People who haunt New York City rock clubs love to cheer for bands from places they scorn. There's always the chance of being the first to discover the next Ohio (Devo, the Dead Boys) or Georgia (the B-52's, REM). Now they're at it again. At one of two sold-out concerts last month by Omaha band the Faint, young urbanites were chanting "Ne-bras-ka! Ne-bras-ka!" like mascots at the Cornhuskers' stadium--and only half kidding.
That's because Omaha is earning a rep as a hot spot for cutting-edge rock. One reason for that is the Faint, a band whose latest album, Danse Macabre, sounds like a cocktail of such slick Reagan-era synthesizer bands as New Order and the Cure, with a shot of alternative-rock grit tossed in. Singer and keyboardist Todd Baechle, 28; his brother Clark, 21, on drums; keyboardist Jacob Thiele, 22; guitarist Dapose (just Dapose), 22; and bassist Joel Petersen, 27, plan to embark this week on an arena and theater tour with the hugely popular No Doubt, so the MTV audience is in their sights.
Singer-songwriter Conor Oberst, 22, an accidental heartthrob with a tremulous voice and a knack for heart-on-sleeve ballads, is the other Omahan on the radar. Last month his new group, Desaparecidos, released its first album, Read Music/Speak Spanish, but he had already garnered a legion of teenage and college fans with his other band, Bright Eyes. He started playing in Omaha bands as a bespectacled Harry Potter look-alike and gradually came into the date-worthiness that has helped land his picture in Seventeen and Jane. Like the Faint, who mix effete dance rhythms with heavy guitars, he offers an alternative to hard rock by going semisoft: he balances orchestral arrangements and acoustic guitar with raw, wailing vocals.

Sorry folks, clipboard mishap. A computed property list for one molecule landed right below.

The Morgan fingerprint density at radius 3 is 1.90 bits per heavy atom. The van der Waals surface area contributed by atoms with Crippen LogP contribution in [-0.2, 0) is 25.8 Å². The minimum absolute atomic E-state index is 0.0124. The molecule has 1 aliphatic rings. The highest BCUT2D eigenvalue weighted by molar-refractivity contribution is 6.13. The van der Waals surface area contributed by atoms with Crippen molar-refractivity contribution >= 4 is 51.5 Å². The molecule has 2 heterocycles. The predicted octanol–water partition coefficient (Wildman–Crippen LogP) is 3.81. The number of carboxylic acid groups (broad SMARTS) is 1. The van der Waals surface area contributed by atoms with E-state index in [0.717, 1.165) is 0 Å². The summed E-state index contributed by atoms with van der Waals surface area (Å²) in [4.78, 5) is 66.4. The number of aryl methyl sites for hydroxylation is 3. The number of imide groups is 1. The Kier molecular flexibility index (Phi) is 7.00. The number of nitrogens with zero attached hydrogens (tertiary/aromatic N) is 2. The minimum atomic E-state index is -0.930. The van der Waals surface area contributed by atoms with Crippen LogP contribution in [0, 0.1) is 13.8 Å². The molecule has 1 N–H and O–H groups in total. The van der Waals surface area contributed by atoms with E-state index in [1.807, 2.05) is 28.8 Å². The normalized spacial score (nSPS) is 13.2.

Both the Faint and Oberst have spurned offers from major record labels that could put marketing machines behind their music, and stayed with Saddle Creek, the tiny Omaha label that nurtured them. Will this fraternity hold? Young bands need the support of a local label in the early years but can quickly outgrow it. Danse Macabre is five-year-old Saddle Creek's current cash cow, but the label couldn't have promoted it so well had it not been for the earlier success of Bright Eyes. "Each group has had a period of carrying all of us," says Oberst. "If one person splits, the whole thing crumbles." But growing together is an awkward business. "We'd like to keep Saddle Creek going," says the Faint's Baechle. "At the same time, financial security is hard to pass up."
The Faint and Oberst both have moving, hummable songs and a flair for performance (the Faint's light show deserves a Tony). Whether that will be enough to let them continue to work with Saddle Creek instead of the likes of RCA remains to be seen. But they've already proved that the best up-and-coming rock groups don't always germinate in big coastal cities and college towns and seep into the heartland. Sometimes it goes the other way around.
--By Benjamin Nugent/Omaha